Dark Overlord Terrorizes Data Security
By Lee DeOrio
For The Record
Vol. 28 No. 8 P. 3
Over the past few years, the health care industry has faced a lion's share of data breaches. Many involved stolen laptops containing unencrypted data and negligent practices that exposed patient information unnecessarily. For some reason, they all seemed correctable. "It's the encryption, stupid," became a mantra of sorts as many observers scratched their heads over how such a fairly simple practice could be so overlooked.
This year, things have changed. First, there was the ransomware phenomenon in which patient information was kidnapped and held hostage until the perpetrator's demands were met or the victim figured out a way to rescue its property. Now, a hacker going by the name of The Dark Overlord has taken the ransomware model to new heights. The mastermind, who has gone about the crimes with an arrogance that would make OJ Simpson nod in approval, has expanded the ransomware concept beyond health care organizations.
In the latest attack, the hacker targeted a software developer (believed to be PilotFish Technology). What's most troubling is that The Dark Overlord claims to have accessed all of the vendor's clients' EHR data. Among PilotFish's clients is the Utah Health Information Network. The hacker claims to be in possession of the source code, software signing keys, and customer license database for Health Level Seven standards, a development that has alarmed many experts.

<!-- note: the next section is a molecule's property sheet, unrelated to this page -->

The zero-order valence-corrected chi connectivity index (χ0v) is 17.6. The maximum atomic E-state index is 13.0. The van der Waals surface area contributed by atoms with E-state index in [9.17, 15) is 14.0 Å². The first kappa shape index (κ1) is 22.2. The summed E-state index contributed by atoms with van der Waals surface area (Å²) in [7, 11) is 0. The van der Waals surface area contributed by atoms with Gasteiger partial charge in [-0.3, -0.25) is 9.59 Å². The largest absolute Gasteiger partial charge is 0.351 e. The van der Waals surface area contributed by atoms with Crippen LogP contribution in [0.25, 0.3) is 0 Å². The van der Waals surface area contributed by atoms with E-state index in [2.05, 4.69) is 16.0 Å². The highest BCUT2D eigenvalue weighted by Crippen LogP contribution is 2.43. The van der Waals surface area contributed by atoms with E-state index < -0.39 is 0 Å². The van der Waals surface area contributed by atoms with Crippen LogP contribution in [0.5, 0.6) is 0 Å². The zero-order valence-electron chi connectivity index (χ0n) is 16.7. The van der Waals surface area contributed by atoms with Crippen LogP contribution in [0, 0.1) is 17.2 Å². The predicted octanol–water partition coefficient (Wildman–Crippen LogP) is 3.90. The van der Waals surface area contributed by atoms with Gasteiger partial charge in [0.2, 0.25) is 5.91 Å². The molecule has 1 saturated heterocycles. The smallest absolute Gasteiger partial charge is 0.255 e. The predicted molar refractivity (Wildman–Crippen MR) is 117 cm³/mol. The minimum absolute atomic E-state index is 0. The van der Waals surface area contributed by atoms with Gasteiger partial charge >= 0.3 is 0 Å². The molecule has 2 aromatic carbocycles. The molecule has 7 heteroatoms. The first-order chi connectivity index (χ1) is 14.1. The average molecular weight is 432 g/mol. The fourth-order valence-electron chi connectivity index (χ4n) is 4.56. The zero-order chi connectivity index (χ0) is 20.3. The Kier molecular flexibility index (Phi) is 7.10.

"The Dark Overlord appears to be taking the next logical step for cyber threat actors to continue to have successful ransomware and protected health information breaches," says Jeff Schilling, CISM, chief security officer at Armor Defense.
The vulnerability of a growing range of health care entities creates appealing targets for hackers looking to expand their attacks beyond what the industry has been accustomed to thus far. "Many of these health care [software as a service] vendors are small start-up companies with brilliant ideas but no ability or staff to protect their development processes and labs," Schilling says. "These companies should know they are at risk as soon as they stand up a server in the cloud, and they cannot put off thinking about security until after their next funding round."
The battle to secure patient data appears to be only widening, with health care's defenses becoming stretched thin as hackers broaden their scope. Throwing money at the problem can work to a degree, but it's going to take ingenuity and cooperation among different industry players to prevent medical records from falling into the wrong hands.